Olivia Rodrigo’s Guts Doesn’t Have to Be a Classic, She Already Made One

The biggest pop star of the 2020s shows off her intestinal fortitude

Olivia Rodrigo (Image: Instagram)

Quick, what’s your favorite sophomore slump that everyone else loves?

Frank Ocean’s Channel Orange comes to mind, which — aside from his extraordinary coming-out announcement and “Pyramids”’ ten minutes of darkwave disco — was hemmed in by convention where the illicit Nostalgia, Ultra felt limitless.

On paper, everything I can describe makes Guts sound more attractive: down to the cover art it reprises much of the astonishing Sour, with fewer ballads (even “Ballad of a Homeschooled Girl” rocks out). It’s still just under 40 minutes. Olivia Rodrigo is still the Disney alumnus most interested in rock, even Bikini Kill, though God knows the 2022 Demi Lovato album was underrated and Miley kicked ass in her mall phase (not just “7 Things” but yes, “Girls Just Wanna Have Fun” played faster).


VIDEO: Olivia Rodrigo “All-American Bitch”

The Avrilian blare of “All-American Bitch” (“I know my age I act like it”) abruptly cutting off its own twinkly Taylorisms, for instance, is at least much of a shot fired as its spicy meatball number-one hit “Vampire.” But to take a cue from “Homeschooled,” she wishes this album veered closer to “social suicide.” 

The denser production bodes better for getting honest-to-Dio bass and live drums into the Top 40, but worse for those of us trying to make out exactly what she’s speed-reading half the time. She piles on the sprechgesang, turning every rocker this time out into an internal monologue fest that’s far more Nickelodeon than Disney Channel. Sophomore albums that proffer more and faster are my whole thing: Franz Ferdinand’s You Could Have It So Much Better, yes, Supposed Former Infatuation Junkie, fuck yeah. So I can’t believe I’m saying this but she’s wound a little tight and I miss the breathing room.

Olivia Rodrigo Guts, Geffen Records 2023

Rodrigo’s debut wasn’t the most specific record in the world — after all, the tabloids were left to fill in some blanks — but “drivers license” exploded on impact because its most unusual bits (“red lights, green lights”) became its memes. Rodrigo may be terribly young but Guts does not have the memes; her now-I-miss-him-now-I-don’t feels less original and less distinct than on Sour, which actually had other song topics. Try “Hope Ur Ok,” about losing touch with a childhood friend who was abused.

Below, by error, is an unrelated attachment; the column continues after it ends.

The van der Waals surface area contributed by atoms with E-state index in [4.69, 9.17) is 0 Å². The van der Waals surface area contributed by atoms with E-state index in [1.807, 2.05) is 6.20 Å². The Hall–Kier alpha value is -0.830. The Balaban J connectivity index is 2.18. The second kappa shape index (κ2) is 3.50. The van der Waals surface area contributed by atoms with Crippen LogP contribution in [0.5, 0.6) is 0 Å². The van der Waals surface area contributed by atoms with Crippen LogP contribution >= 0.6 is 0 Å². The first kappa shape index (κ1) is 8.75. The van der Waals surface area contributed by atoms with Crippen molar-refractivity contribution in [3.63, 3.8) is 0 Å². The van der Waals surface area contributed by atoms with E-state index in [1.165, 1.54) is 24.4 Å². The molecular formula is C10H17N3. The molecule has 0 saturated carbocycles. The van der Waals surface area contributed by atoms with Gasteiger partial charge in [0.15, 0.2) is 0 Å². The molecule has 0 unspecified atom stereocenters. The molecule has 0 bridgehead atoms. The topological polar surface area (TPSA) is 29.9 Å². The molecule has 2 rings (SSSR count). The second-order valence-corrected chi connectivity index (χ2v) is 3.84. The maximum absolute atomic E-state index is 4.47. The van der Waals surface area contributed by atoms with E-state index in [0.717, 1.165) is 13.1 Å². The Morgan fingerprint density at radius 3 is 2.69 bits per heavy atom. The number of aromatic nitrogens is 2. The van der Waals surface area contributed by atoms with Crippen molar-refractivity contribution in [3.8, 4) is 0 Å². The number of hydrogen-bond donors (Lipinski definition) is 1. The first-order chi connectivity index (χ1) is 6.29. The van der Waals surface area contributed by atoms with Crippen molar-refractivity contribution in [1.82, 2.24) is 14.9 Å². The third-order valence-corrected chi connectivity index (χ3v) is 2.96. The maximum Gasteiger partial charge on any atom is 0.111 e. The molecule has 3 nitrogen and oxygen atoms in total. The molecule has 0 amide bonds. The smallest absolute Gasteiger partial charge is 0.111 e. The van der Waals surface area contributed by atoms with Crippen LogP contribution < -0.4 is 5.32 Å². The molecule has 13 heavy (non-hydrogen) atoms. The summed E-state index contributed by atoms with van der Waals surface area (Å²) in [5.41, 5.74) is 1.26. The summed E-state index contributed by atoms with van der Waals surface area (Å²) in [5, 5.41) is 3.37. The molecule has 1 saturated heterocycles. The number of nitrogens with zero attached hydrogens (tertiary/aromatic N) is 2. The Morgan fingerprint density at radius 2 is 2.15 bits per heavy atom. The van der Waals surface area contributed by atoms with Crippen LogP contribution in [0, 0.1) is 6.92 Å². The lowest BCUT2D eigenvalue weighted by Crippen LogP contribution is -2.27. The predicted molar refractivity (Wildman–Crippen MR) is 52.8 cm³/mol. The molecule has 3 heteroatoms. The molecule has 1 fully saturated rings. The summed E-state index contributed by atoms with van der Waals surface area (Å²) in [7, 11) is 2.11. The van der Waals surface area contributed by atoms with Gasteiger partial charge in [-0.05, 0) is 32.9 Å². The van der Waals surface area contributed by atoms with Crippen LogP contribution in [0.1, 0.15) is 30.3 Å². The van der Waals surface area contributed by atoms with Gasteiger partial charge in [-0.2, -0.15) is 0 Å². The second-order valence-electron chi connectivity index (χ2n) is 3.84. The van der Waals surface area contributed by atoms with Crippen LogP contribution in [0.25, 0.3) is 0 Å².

So I fear for her supremacy over the snakier, Drakier Ms. Swift, whom even this Oliviaholic has to admit is placating her foaming megacult with sentiments more complex than “Love Is Embarrassing” and “Get Him Back!” (It chagrins me to report that Swift knows more about plotting revenge, though she owes Paramore royalties for “Better Than Revenge” at least as much as “Good 4 U.”) Rodrigo’s musical breadth lets so much more air and dynamics in, though, and those tunes rock.

Maybe that’s why it feels a little disappointing that other than the astonishing “Vampire” and addictive nuevo wavo “Bad Idea Right?” she could’ve spent a little more time on these songs, and the former is the most Sour-flavored thing here. The piano-led “The Grudge” feels like another recut from the first record stuffed with twice as many words, which underscores another problem: the theater-kid affect is overweening just a bit. (I should note, though: this is a fantastic year for theater-kid music, from Sarah Mary Chadwick’s fairly epic “Shitty Town” to Joanna Sternberg’s painfully earnest dioramas tacked to your brain-meat by three-chord simplicity to song-of-the-year candidate “Vampire” itself.)


VIDEO: Olivia Rodrigo “Vampire”

One of the best tunes here is “Pretty Isn’t Pretty,” a new-wave stunner that’s neither overflowing with verbiage nor trying to prove its decibels. It is, however, a chip off of Pistol Annies’ “Being Pretty Ain’t Pretty” just like Guts’ opening lines rip the guts out of Liz Phair’s similarly Top 40-feminist “My Bionic Eyes.” I’m not at all sad that one of my favorite pop phenoms is cribbing from possibly my two favorite songwriters ever (well, “Being Pretty” was Angaleena Presley, not Miranda Lambert, but I quibbled before you could). But it does leave me with fewer quotable quotes on maybe my most anticipated album of 2023. One exception, “I am my father’s daughter / So maybe I could fix him,” inhabits a song where the exclamation point in “Get Him Back!” doesn’t prevent her from wielding the title both ways.

Surely any RNRG reader has felt the unique pain of a great new album turning out to merely be very good, and Guts exceeds all sane expectations and rocks out while showing off its wordplay and intellect. It also tryhards shamelessly to balance out the scarcity of rockers like “Brutal” on Sour by stuffing it with less distinguished xeroxes. For an alternate take on what should’ve come after Rodrigo’s instant 2021 classic, dare I suggest you check out the other woman in her alleged love triangle. Sabrina Carpenter’s vibrant Emails I Can’t Send even more shamelessly ran with this new lane carved for teenpop-rock in 2022, suggesting more disco, folk-rock, and a vocabulary I unfairly expected Rodrigo to top — Carpenter massaged goddamn “catastrophizing” into a lyric.

Of course, she couldn’t rock harder than Olivia; no one can. She deserves to be celebrated for her imperfect album just as much as her perfect one.


Ted Miller

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Ted Miller

Ted Miller is trying to collect the head of every Guns ‘n Roses’ guitarist for his rec room. He currently has three.

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